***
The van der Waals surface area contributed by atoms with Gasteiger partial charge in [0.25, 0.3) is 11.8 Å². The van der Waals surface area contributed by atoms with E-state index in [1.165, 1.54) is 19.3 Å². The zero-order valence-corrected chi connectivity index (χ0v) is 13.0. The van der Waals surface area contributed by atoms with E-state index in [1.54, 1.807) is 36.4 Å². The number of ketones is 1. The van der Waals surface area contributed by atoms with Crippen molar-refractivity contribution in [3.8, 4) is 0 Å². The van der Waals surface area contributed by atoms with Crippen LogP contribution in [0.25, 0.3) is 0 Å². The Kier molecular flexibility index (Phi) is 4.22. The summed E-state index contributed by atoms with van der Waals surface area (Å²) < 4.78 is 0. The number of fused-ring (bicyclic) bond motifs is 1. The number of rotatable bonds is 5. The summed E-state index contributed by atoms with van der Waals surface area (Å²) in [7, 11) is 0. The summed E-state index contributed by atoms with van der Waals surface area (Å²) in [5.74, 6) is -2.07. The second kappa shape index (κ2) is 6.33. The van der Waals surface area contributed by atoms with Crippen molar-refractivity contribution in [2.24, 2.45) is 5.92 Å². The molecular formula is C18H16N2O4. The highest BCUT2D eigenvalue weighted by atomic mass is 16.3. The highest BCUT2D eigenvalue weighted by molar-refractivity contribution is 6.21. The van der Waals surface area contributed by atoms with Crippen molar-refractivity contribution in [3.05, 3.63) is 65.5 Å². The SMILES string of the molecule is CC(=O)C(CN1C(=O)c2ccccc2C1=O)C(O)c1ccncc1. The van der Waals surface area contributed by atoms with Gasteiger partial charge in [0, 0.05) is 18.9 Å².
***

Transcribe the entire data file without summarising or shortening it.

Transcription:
The van der Waals surface area contributed by atoms with Gasteiger partial charge in [0.25, 0.3) is 11.8 Å². The van der Waals surface area contributed by atoms with E-state index in [1.165, 1.54) is 19.3 Å². The zero-order valence-corrected chi connectivity index (χ0v) is 13.0. The van der Waals surface area contributed by atoms with E-state index in [1.54, 1.807) is 36.4 Å². The number of ketones is 1. The van der Waals surface area contributed by atoms with Crippen molar-refractivity contribution in [3.8, 4) is 0 Å². The van der Waals surface area contributed by atoms with Crippen LogP contribution in [0.25, 0.3) is 0 Å². The Kier molecular flexibility index (Phi) is 4.22. The summed E-state index contributed by atoms with van der Waals surface area (Å²) < 4.78 is 0. The number of fused-ring (bicyclic) bond motifs is 1. The number of rotatable bonds is 5. The summed E-state index contributed by atoms with van der Waals surface area (Å²) in [7, 11) is 0. The summed E-state index contributed by atoms with van der Waals surface area (Å²) in [5.74, 6) is -2.07. The second kappa shape index (κ2) is 6.33. The van der Waals surface area contributed by atoms with Crippen molar-refractivity contribution in [2.24, 2.45) is 5.92 Å². The molecular formula is C18H16N2O4. The highest BCUT2D eigenvalue weighted by atomic mass is 16.3. The highest BCUT2D eigenvalue weighted by molar-refractivity contribution is 6.21. The van der Waals surface area contributed by atoms with Crippen molar-refractivity contribution in [3.05, 3.63) is 65.5 Å². The SMILES string of the molecule is CC(=O)C(CN1C(=O)c2ccccc2C1=O)C(O)c1ccncc1. The van der Waals surface area contributed by atoms with Gasteiger partial charge in [0, 0.05) is 18.9 Å².